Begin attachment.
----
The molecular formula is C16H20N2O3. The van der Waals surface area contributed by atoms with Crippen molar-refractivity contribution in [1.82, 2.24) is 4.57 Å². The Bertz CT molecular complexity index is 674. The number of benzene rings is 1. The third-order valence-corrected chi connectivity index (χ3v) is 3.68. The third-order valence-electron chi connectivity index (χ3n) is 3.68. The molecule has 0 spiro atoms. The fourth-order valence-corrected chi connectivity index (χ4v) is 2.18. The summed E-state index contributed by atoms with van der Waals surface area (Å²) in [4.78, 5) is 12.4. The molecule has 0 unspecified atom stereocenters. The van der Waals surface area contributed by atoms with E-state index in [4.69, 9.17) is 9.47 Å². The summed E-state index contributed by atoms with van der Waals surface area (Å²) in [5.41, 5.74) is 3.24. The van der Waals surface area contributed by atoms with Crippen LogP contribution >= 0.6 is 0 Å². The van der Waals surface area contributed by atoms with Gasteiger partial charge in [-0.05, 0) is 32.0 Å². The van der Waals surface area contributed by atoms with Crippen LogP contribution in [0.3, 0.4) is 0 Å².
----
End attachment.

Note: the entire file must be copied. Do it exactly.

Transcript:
The molecular formula is C16H20N2O3. The van der Waals surface area contributed by atoms with Crippen molar-refractivity contribution in [1.82, 2.24) is 4.57 Å². The Bertz CT molecular complexity index is 674. The number of benzene rings is 1. The third-order valence-corrected chi connectivity index (χ3v) is 3.68. The third-order valence-electron chi connectivity index (χ3n) is 3.68. The molecule has 0 spiro atoms. The fourth-order valence-corrected chi connectivity index (χ4v) is 2.18. The summed E-state index contributed by atoms with van der Waals surface area (Å²) in [4.78, 5) is 12.4. The molecule has 0 unspecified atom stereocenters. The van der Waals surface area contributed by atoms with E-state index in [4.69, 9.17) is 9.47 Å². The summed E-state index contributed by atoms with van der Waals surface area (Å²) in [5.41, 5.74) is 3.24. The van der Waals surface area contributed by atoms with Crippen LogP contribution >= 0.6 is 0 Å². The van der Waals surface area contributed by atoms with Gasteiger partial charge in [-0.05, 0) is 32.0 Å². The van der Waals surface area contributed by atoms with Crippen LogP contribution in [0.3, 0.4) is 0 Å².